hummingbirdfeeder06-10-09.jpgand got the yellow jackets out of our old seed birdfeeder, cleaning it and drying it for new seed. Hopefully the cardinals will find it again before the doves do. I bet if I set out the little sprinkler near it they will — a cardinal couple took a bath when I watered the side yard today. Looking out the window, there’s already a squirrel trying to figure out how to get some free munchies. 



So where are the birds in my bird post? Well, they decided to hide when the camera came out, but I managed to sneak a pic of this female cardinal, chirping with her mate.

cardinal06-10-09.jpgIn other garden news, we already have tadpoles — we’ve had water in the pond for what, a week and a half? Seems rather fast — I wonder if there were toad/frog eggs in some of the plants we bought. Oh, I hope it’s just our neighborhood toads and not some crazy frogs from the pond store. Although there’s only one tadpole in this picture (it was hard to get a decent photo) — there are a ridiculous number swimming around happily in the pond. Some are larger than others — they just can’t all be from our toads. Sigh. 

tadpole06-10-09.jpgAnd the bottle discovery from the front yard soil is apparently a Coca-Cola bottle from around 1957 — for now I sealed a message in it with a cork and put it by the front door.


Arrrgh, there be treasure in that garden

Our house was built in 1971, and the earlier tenants were remarkable yard slobs, or this property was a dumping ground for someone long ago. I am amazed by some of the things I find deep below the earth — I have found parts of old metal tools, broken pots, and more — sometimes a foot into the soil. While digging part of a new garden bed in the front yard, I dug out this interesting item:


It was not that clean when I found it, mind you. Immediately my mind made plans for some excellent recycling project that would turn this old bottle into something fun for the garden. I had decided to turn it into a hummingbird feeder, much like the one I found at this site. However, in searching for feeder tubes, I learned that these kinds of upside-down feeders with stopper tubes are prone to leaking. The site does say that larger bottles are more likely to leak, but now I’m not sure I want spend money on supplies if it actually would leak and become less useful.

I’ve thought about putting the glass bottle on a new bottle tree, but it’s not as pretty as those colorful bottles people usually choose. Other ideas include using it with a plant nanny to water a container, using it as a vase (I already have vases, though), putting mini-lights in it, creating some sort of oil-and-vinegar thing, filling it with sand. I also thought about doing some sort of message in a bottle. Ruled the pond out for that one, though, lol. Maybe it could be a place in the house where my family looks for messages from one another, just for fun. Or even on the front porch.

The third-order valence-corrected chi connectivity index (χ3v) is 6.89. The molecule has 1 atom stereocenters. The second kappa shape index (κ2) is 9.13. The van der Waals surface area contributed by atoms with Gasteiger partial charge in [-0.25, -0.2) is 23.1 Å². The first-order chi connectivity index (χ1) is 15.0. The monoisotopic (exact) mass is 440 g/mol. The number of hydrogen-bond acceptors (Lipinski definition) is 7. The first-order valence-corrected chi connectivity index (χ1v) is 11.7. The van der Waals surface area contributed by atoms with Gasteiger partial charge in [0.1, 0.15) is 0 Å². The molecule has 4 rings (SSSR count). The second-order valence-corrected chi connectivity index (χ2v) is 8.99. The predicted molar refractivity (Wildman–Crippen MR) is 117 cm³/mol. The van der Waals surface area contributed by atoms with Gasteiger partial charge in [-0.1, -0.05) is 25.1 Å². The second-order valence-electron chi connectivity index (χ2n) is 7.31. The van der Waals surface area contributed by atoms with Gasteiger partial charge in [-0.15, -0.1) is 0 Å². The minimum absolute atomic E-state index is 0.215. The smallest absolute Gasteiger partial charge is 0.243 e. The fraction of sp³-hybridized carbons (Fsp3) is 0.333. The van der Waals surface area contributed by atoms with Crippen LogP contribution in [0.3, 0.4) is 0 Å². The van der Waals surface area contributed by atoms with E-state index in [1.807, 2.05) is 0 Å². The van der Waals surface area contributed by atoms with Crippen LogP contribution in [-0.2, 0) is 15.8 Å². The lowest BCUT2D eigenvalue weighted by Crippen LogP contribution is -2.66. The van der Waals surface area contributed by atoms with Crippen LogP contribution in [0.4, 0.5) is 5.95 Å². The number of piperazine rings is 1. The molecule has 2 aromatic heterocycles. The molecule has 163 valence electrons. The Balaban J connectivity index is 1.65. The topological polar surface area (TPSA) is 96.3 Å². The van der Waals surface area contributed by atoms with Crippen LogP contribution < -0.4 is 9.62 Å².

I’m definitely in the market for suggestions! Or your experience with that type of hummingbird feeder tube — I was really looking forward to the project.

Dog disasters, algae, hummer, and (no longer a) mystery plant

So it finally happened. One of the dogs jumped into the raised pond yesterday and knocked over several soil-and-pea-gravel-filled pots of water plants. Add tearing into two mulch bags to that (and while we were outside dealing with that dog, the husky inside the house got my husband’s dinner off the table). We were not happy campers. I had just taken a shower and was in nice clean clothes, then I found myself standing hip-high in the pond trying to collect gravel from the bottom with my toes and a hoe, and saving surface-preferring bog plants from the depths of our hot-tub pond. Eventually I gave up and just reached down and used my hands to get the pea gravel, drenching me pretty much from head to toe in pond water.

I suppose that looking on the positive side of things, I got to do a little check on the placement of plants in the pond, as well as remove any dead leaves from the plants that would otherwise have been difficult to reach. And it will force me to finally get those last two bags of mulch off the grass (what remains, anyway) and into the garden beds where they belong. I guess the only thing positive I can say about the dinner incident is that perhaps my husband didn’t need those pizza calories anyway… I’m pretty certain there’s nothing positive my husband would say about that one, though!

I do have to say that either the additional plants I got in the middle of the algae bloom or just the natural process of pond establishment has put the clarity of the water back on track. I can see the goldfish again, and they are happy. Here is one next to a lily bloom, the Perry’s Baby Red. I worry that the pond is looking a little crowded with plants, and yet I’m determined to get a horsetail reed in there as a native plant.

Goldfishwithlily.jpgToday I saw my first visiting hummingbird! It was as startled as I was to see it, and it zoomed off before letting me take its picture. But I’m ecstatic and can’t wait to see more.

And finally, I figured out the mystery plant in my garden. I’d planted three of them there in the early spring and forgot about them — in fact, I hardly watered them, but they are thriving. They are Fall Asters. I read today that I should prune them some this month to make them more bushy and covered in fall blooms. Hmmmm….